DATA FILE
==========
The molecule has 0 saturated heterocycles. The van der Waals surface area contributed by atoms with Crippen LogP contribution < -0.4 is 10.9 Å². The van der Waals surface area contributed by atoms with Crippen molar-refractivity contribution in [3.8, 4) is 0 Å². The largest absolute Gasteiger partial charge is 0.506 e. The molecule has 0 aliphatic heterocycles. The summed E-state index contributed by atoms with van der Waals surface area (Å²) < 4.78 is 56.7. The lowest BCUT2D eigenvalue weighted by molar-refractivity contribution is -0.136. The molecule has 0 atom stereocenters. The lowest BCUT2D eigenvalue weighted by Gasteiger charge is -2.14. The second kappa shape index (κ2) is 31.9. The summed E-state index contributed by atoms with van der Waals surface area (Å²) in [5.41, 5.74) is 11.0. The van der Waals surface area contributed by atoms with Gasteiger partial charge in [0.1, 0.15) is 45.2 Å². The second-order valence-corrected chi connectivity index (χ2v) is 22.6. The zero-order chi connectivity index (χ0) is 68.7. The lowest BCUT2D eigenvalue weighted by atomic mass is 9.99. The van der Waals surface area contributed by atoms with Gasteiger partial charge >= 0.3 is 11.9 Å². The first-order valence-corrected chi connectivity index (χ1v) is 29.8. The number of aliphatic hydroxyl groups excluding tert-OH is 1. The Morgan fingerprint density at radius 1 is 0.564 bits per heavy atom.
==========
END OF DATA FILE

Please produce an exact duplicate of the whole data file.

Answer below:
The molecule has 0 saturated heterocycles. The van der Waals surface area contributed by atoms with Crippen LogP contribution < -0.4 is 10.9 Å². The van der Waals surface area contributed by atoms with Crippen molar-refractivity contribution in [3.8, 4) is 0 Å². The largest absolute Gasteiger partial charge is 0.506 e. The molecule has 0 aliphatic heterocycles. The summed E-state index contributed by atoms with van der Waals surface area (Å²) < 4.78 is 56.7. The lowest BCUT2D eigenvalue weighted by molar-refractivity contribution is -0.136. The molecule has 0 atom stereocenters. The lowest BCUT2D eigenvalue weighted by Gasteiger charge is -2.14. The second kappa shape index (κ2) is 31.9. The summed E-state index contributed by atoms with van der Waals surface area (Å²) in [5.41, 5.74) is 11.0. The van der Waals surface area contributed by atoms with Gasteiger partial charge in [0.1, 0.15) is 45.2 Å². The second-order valence-corrected chi connectivity index (χ2v) is 22.6. The zero-order chi connectivity index (χ0) is 68.7. The lowest BCUT2D eigenvalue weighted by atomic mass is 9.99. The van der Waals surface area contributed by atoms with Gasteiger partial charge >= 0.3 is 11.9 Å². The first-order valence-corrected chi connectivity index (χ1v) is 29.8. The number of aliphatic hydroxyl groups excluding tert-OH is 1. The Morgan fingerprint density at radius 1 is 0.564 bits per heavy atom.